You may have been the tallest kid in your elementary school only to be the shortest during senior year; or have experienced a monumental growth spurt somewhere during puberty or adolescence. Either way, from the time you’re born until early adulthood, your body continues to grow taller. Your growth may ebb and flow but eventually, sometime around early adulthood, you can expect to have reached your maximum height. Then, starting in or around your 30s, you will gradually start to get shorter. Men between the ages of 30 and 70 can expect to lose up to an inch, while women can lose as much as two inches. And after age 80, both men and women can lose yet another inch. There is no doubt that people get shorter as they age, but why? Here is the long and short of why people get shorter as they age, and what you can do to prevent it.
Two Main Reasons
The two primary factors that lead to height loss have to do with our bones and muscle. They are:
- Osteoporosis. When our bones are healthy bone, they are dense from the inside, with no gaps or holes that occur over time and with wear and tear. Quite logically, the denser the bone, the stronger it is. Bones with osteoporosis start to lose density, and soon start to hollow out, resembling a honeycomb. The more dense or porous the bone, the greater the likelihood it will break or force us to start to hunch over, causing us to lose height.
- As we age, adults lose lean muscle mass and gain fat, a condition known as sarcopenia. This can lead to weakness, frailty, and a decrease in height. In fact, many doctors refer to sarcopenia as simply the “frailty disease.”
While getting a bit shorter with age is a normal and expected part of the aging process, the speed by which you lose height is a matter of concern that you – and your orthopedist – will want to know about and monitor. For example, if you lose one to two inches within a year, you may be at a higher risk for hip or spinal fractures, in addition to heart disease.
If you notice a significant change in your height over a relatively short period of time, you should consult your orthopedist. Here are some ways that you can keep you standing tall –
- Maintaining a healthy diet. Research shows that eating foods rich in calcium and vitamin D – such as dairy, fruits and vegetables – can strengthen your bones and reduce your risk of osteoporosis and fractures, as well as high blood pressure, heart disease and certain cancers. Experts recommend that you get 1,200 milligrams of calcium per day to help prevent bone loss.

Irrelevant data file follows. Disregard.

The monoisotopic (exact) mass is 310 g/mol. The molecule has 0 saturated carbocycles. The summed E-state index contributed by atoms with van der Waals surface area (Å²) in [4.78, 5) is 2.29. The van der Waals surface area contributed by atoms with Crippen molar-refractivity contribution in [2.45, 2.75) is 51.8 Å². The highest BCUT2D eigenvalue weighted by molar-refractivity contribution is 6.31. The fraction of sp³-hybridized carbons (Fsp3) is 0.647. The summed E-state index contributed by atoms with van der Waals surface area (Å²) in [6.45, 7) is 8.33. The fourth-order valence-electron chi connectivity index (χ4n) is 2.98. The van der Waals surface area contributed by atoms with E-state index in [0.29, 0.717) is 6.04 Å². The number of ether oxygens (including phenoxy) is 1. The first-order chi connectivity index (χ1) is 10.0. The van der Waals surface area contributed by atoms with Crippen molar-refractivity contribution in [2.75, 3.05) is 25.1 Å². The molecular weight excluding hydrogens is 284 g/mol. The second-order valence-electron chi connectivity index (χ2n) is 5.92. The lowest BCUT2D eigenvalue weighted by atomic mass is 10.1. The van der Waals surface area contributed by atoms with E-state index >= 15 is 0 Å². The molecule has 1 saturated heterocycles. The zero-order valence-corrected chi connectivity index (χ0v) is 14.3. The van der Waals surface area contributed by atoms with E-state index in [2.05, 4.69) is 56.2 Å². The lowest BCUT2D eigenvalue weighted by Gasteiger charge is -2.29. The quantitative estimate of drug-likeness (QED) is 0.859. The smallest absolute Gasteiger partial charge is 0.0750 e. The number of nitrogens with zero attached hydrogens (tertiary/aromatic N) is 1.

- Focusing on good posture, thereby keeping you balanced. Good posture can keep your bones strong, prevent joint pain, and prevent you from falling.
- Staying active. Exercises that force your muscles to work against gravity, such as jogging, aerobics, and weightlifting, are good ways of strengthening both bones and muscles that support good posture and help maintain normal height. If you can’t hit the gym, try taking stairs, walking, standing more instead of sitting, and lifting small objects such as cans or milk jugs.
- Reducing your alcohol intake. Alcohol interferes with the body’s ability to absorb calcium and vitamin D, both essential for strong bones.
- Monitoring steroid use. Steroid medications can affect the rates by which calcium and vitamin D are absorbed into the bones; this can lead to bone loss, broken bones and osteoporosis, all of which can affect your height. If you use corticosteroids, be sure to speak with your orthopedist about any affects they may be having on your bone density.
If you are a woman in your mid-to late-40s or a man in your mid-60s or if you have had any broken bones as an adult, it’s a good idea to undergo screening for bone density. This can help identify the onset of osteoporosis or other condition that might have an adverse effect on both your health and your height.
When it comes to maintaining good bone health, Tarpon Orthopedics – West Plano, North Plano, and Addison’s sports medicine, spine, and pain specialists – can diagnose your condition and devise a treatment plan just for you. Contact us today for more information by calling (972) 596-1059 or fill out our online form to request an appointment now. We look forward to seeing you and helping you enjoy a more active, healthy lifestyle.